Prioritising left behind communities, tackling inequalities and accelerating carbon reduction will form part of a renewed strategy for better transport across Cambridgeshire and Peterborough.
At its meeting last week, the Combined Authority Board agreed to proceed with a reinvention of the transport strategy in the region through a revamped Local Transport Plan (LTP).
Work to deliver the Cambridgeshire Autonomous Metro (CAM) programme has already been suspended. The Combined Authority Board approved that the work of the delivery body One CAM Ltd is suspended until a comprehensive review of the CAM programme is carried out and until the update on the LTP renewal work is reported at the Board in September. At that meeting the Board will be asked to agree next steps for the CAM programme’s future, as well as deciding on the further use or permanent closure of delivery body One CAM Limited.
However, as part of the LTP work, learning from the CAM, including potential technologies, insight on zero-carbon journeys, and shifting people away from private car use, can help inform transport improvements which will offer most benefit to communities.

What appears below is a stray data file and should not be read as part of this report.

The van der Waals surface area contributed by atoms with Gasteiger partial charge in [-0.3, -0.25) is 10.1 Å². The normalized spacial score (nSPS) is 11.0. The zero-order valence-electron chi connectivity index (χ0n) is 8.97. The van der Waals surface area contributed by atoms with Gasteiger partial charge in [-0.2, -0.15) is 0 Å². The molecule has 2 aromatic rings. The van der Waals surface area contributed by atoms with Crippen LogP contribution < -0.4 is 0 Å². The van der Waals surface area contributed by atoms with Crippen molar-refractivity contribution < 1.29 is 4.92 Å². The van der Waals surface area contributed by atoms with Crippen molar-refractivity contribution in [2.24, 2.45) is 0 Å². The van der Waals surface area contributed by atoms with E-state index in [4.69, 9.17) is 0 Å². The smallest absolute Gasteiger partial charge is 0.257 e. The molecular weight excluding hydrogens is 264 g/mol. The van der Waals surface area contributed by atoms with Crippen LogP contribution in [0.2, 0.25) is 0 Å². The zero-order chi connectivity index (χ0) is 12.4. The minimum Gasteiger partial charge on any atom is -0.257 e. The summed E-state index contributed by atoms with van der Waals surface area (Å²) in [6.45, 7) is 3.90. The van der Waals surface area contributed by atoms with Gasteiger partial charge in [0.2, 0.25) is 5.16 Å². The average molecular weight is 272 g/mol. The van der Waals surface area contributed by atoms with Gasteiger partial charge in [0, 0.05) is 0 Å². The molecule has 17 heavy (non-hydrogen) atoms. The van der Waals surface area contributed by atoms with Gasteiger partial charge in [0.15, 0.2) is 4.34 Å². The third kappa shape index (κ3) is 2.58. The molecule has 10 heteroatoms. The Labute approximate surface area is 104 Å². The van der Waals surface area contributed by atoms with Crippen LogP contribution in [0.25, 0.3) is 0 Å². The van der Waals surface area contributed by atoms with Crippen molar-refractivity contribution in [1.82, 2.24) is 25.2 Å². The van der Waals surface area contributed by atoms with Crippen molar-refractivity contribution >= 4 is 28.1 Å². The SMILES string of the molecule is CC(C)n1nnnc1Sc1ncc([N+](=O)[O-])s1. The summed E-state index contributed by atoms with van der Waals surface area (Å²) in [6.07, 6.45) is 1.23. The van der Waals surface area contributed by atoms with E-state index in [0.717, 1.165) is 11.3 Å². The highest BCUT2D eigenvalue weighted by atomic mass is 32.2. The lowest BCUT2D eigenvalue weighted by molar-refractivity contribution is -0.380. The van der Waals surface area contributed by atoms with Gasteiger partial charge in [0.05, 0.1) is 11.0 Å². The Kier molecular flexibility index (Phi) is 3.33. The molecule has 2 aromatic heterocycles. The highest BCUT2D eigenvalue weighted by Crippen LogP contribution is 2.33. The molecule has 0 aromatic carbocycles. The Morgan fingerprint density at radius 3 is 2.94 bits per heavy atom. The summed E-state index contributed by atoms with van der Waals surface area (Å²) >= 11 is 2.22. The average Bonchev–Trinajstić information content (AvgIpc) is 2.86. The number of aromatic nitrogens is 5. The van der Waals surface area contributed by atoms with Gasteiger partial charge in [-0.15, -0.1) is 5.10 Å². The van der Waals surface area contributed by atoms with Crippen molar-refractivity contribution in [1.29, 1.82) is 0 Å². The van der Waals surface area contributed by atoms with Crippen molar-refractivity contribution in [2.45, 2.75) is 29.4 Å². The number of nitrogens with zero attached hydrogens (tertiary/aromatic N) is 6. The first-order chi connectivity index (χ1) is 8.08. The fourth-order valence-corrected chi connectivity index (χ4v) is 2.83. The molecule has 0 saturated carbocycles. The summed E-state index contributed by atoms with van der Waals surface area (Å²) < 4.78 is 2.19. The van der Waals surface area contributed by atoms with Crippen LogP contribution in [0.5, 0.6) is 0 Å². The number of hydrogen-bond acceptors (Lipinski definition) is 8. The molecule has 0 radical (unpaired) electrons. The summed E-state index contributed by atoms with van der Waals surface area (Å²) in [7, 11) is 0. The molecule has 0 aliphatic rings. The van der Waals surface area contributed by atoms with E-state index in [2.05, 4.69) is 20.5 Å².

Mayor of Cambridgeshire and Peterborough Dr Nik Johnson said in his 2021 election campaign that a multi-billion-pound CAM system would not be deliverable or bring improvements to where they were needed most. He said a major rethink was needed on how transport can level up areas which suffer most from deprivation and inequality, such as in Fenland and Peterborough.
The Mayor said that his values of Compassion, Co-operation and Community should underpin a fresh approach to the Combined Authority’s transport strategy. Allied to this, a strong ‘greenprint’ running through the strategy which will include linking the work of the Cambridgeshire and Peterborough Independent Commission on Climate. In June, all 31 of the Commission’s recommendations for being a net zero carbon region by 2050 were passed by the Combined Authority Board.